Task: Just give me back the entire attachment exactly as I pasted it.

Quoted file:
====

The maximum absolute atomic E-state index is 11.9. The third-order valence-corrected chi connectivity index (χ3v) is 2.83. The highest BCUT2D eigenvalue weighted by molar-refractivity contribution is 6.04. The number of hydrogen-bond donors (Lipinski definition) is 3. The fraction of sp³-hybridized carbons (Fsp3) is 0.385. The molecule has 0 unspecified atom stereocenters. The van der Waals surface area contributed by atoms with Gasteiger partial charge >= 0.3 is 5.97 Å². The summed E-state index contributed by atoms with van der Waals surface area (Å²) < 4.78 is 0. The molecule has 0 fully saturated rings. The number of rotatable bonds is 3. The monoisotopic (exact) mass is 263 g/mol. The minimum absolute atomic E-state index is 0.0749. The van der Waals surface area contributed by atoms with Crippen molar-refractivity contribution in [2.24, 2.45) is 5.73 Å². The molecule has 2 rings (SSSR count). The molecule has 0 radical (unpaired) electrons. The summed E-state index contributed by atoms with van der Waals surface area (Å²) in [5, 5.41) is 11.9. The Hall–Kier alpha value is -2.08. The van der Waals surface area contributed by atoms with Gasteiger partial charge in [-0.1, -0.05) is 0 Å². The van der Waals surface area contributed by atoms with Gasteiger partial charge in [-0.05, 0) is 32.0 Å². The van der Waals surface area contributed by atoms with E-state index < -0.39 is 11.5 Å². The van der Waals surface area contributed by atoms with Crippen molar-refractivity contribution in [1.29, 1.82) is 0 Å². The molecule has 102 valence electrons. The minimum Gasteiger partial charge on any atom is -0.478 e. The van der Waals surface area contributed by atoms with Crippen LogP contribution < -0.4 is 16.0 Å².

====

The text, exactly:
The maximum absolute atomic E-state index is 11.9. The third-order valence-corrected chi connectivity index (χ3v) is 2.83. The highest BCUT2D eigenvalue weighted by molar-refractivity contribution is 6.04. The number of hydrogen-bond donors (Lipinski definition) is 3. The fraction of sp³-hybridized carbons (Fsp3) is 0.385. The molecule has 0 unspecified atom stereocenters. The van der Waals surface area contributed by atoms with Gasteiger partial charge >= 0.3 is 5.97 Å². The summed E-state index contributed by atoms with van der Waals surface area (Å²) < 4.78 is 0. The molecule has 0 fully saturated rings. The number of rotatable bonds is 3. The monoisotopic (exact) mass is 263 g/mol. The minimum absolute atomic E-state index is 0.0749. The van der Waals surface area contributed by atoms with Crippen molar-refractivity contribution in [2.24, 2.45) is 5.73 Å². The molecule has 2 rings (SSSR count). The molecule has 0 radical (unpaired) electrons. The summed E-state index contributed by atoms with van der Waals surface area (Å²) in [5, 5.41) is 11.9. The Hall–Kier alpha value is -2.08. The van der Waals surface area contributed by atoms with Gasteiger partial charge in [-0.1, -0.05) is 0 Å². The van der Waals surface area contributed by atoms with Gasteiger partial charge in [-0.05, 0) is 32.0 Å². The van der Waals surface area contributed by atoms with E-state index < -0.39 is 11.5 Å². The van der Waals surface area contributed by atoms with Crippen molar-refractivity contribution in [1.29, 1.82) is 0 Å². The molecule has 102 valence electrons. The minimum Gasteiger partial charge on any atom is -0.478 e. The van der Waals surface area contributed by atoms with Crippen LogP contribution < -0.4 is 16.0 Å².